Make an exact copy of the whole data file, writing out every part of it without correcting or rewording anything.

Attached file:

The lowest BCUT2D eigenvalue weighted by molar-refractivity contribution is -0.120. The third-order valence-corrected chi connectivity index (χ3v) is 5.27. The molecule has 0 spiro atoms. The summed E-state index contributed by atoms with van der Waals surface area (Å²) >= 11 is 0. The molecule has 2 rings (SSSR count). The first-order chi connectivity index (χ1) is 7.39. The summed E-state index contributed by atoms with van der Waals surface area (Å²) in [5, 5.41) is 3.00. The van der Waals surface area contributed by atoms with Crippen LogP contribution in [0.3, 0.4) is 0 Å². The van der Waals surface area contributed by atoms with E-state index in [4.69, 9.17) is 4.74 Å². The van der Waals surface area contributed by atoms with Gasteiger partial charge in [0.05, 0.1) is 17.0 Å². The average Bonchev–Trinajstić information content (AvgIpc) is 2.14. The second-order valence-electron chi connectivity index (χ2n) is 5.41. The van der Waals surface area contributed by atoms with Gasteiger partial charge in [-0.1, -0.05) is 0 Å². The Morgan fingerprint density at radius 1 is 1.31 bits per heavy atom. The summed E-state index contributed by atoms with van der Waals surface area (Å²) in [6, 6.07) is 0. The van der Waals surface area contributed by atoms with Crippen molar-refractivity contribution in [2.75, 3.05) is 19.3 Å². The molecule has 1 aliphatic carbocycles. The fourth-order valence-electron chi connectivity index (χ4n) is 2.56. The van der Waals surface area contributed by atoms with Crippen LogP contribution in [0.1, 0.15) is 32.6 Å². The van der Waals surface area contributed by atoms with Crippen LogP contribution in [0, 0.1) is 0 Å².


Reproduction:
The lowest BCUT2D eigenvalue weighted by molar-refractivity contribution is -0.120. The third-order valence-corrected chi connectivity index (χ3v) is 5.27. The molecule has 0 spiro atoms. The summed E-state index contributed by atoms with van der Waals surface area (Å²) >= 11 is 0. The molecule has 2 rings (SSSR count). The first-order chi connectivity index (χ1) is 7.39. The summed E-state index contributed by atoms with van der Waals surface area (Å²) in [5, 5.41) is 3.00. The van der Waals surface area contributed by atoms with Crippen LogP contribution in [0.3, 0.4) is 0 Å². The van der Waals surface area contributed by atoms with E-state index in [4.69, 9.17) is 4.74 Å². The van der Waals surface area contributed by atoms with Gasteiger partial charge in [0.05, 0.1) is 17.0 Å². The average Bonchev–Trinajstić information content (AvgIpc) is 2.14. The second-order valence-electron chi connectivity index (χ2n) is 5.41. The van der Waals surface area contributed by atoms with Gasteiger partial charge in [-0.1, -0.05) is 0 Å². The Morgan fingerprint density at radius 1 is 1.31 bits per heavy atom. The summed E-state index contributed by atoms with van der Waals surface area (Å²) in [6, 6.07) is 0. The van der Waals surface area contributed by atoms with Crippen molar-refractivity contribution in [2.75, 3.05) is 19.3 Å². The molecule has 1 aliphatic carbocycles. The fourth-order valence-electron chi connectivity index (χ4n) is 2.56. The van der Waals surface area contributed by atoms with Crippen LogP contribution in [0.1, 0.15) is 32.6 Å². The van der Waals surface area contributed by atoms with Crippen LogP contribution in [0, 0.1) is 0 Å².